It’s hard to avoid: everyone ends up on a website which looks “kinda off” from time to time. But how do we know when a site is shady?
Some websites will pretend to be others by using the same graphics, colors, and logos. There’s even less control over “knockoff brands” online than there is elsewhere, and this goes for websites using logos as much as it does for handbags.
Secretly, sites like these may be trying to install malware on your device, or get you to give up financial or personal information. Other websites may try to trick you by having a similar-but-not-exactly-the-same address, as mentioned earlier. Quickly leaving “off”-looking sites which you may have found by accident is good advice for defending your digital “fence” generally.
Does something look wrong on the page you just accessed? Are the graphics not quite right? Does the page not look as professional as you expected?
If something’s off, take a close look at the address in the top bar. This is the only real way to tell if the website is the one you think it was. So:
Judging by the web address, is it not the site you thought? Are there spelling mistakes? Close that browser window and follow the instructions in the “Watch your spelling!” section of the book.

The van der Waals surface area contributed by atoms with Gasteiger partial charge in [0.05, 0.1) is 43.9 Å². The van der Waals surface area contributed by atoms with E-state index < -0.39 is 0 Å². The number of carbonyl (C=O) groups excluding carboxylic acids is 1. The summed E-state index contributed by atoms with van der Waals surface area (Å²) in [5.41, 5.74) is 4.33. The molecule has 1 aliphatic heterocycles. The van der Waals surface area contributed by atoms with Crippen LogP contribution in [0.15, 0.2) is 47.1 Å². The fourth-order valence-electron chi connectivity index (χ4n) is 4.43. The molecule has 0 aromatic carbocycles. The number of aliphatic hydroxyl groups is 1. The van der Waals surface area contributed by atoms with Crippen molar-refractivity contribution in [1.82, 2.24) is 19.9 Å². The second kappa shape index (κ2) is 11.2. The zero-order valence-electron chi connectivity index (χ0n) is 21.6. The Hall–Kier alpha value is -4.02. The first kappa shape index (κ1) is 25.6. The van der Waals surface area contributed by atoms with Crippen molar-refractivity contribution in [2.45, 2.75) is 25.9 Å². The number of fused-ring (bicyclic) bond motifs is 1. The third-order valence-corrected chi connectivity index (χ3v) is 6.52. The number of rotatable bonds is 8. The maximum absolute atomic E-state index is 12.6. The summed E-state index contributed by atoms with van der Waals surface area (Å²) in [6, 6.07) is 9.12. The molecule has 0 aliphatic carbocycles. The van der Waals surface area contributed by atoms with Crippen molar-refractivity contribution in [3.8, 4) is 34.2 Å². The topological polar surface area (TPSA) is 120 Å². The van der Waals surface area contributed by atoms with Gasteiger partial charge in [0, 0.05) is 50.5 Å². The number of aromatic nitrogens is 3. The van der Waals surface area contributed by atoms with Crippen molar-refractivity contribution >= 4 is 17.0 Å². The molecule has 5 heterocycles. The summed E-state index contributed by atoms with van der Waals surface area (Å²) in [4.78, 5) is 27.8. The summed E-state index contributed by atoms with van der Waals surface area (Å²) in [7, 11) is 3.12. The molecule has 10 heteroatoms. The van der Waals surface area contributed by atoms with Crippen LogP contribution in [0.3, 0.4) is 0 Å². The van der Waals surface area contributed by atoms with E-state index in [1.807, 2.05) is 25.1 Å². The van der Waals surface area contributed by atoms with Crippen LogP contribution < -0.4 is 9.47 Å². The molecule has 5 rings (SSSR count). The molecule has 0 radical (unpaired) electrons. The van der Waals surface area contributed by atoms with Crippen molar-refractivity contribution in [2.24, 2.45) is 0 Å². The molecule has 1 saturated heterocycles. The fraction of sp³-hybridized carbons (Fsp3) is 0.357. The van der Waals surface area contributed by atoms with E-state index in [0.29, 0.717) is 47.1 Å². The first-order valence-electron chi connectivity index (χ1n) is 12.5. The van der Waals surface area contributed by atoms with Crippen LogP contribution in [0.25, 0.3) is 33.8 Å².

You can actually look up who owns a particular website, to double-check that it is who you think it is! Here’s how.
Look for the lock. If the lock icon by the web address in the top bar of your browser is open, crossed out, or red, proceed with caution. Don’t enter financial or personal information. If you were trying to reach your bank or a shopping site, look up their phone number in another way (not on that website—on your debit/credit card, or in your printed records) and call them.
HOWEVER: Note that the lock does not solve everything! The lock only lets you know if the authentication certificate for that website is valid. The trouble is that plenty of sites let their certificates lapse.
Finally: Fries do not go with that shake. If a window on your machine is jiggling and shaking around for an extended period of time, it is NEVER anything good. Other techniques malware may use to get your attention include bright scary colors, flashing words or pictures, or menacing fonts. When you see something like this, close it (“X it out”), ignore it, report it: as they say on the internet, “nuke it from orbit, it’s the only way to be sure.”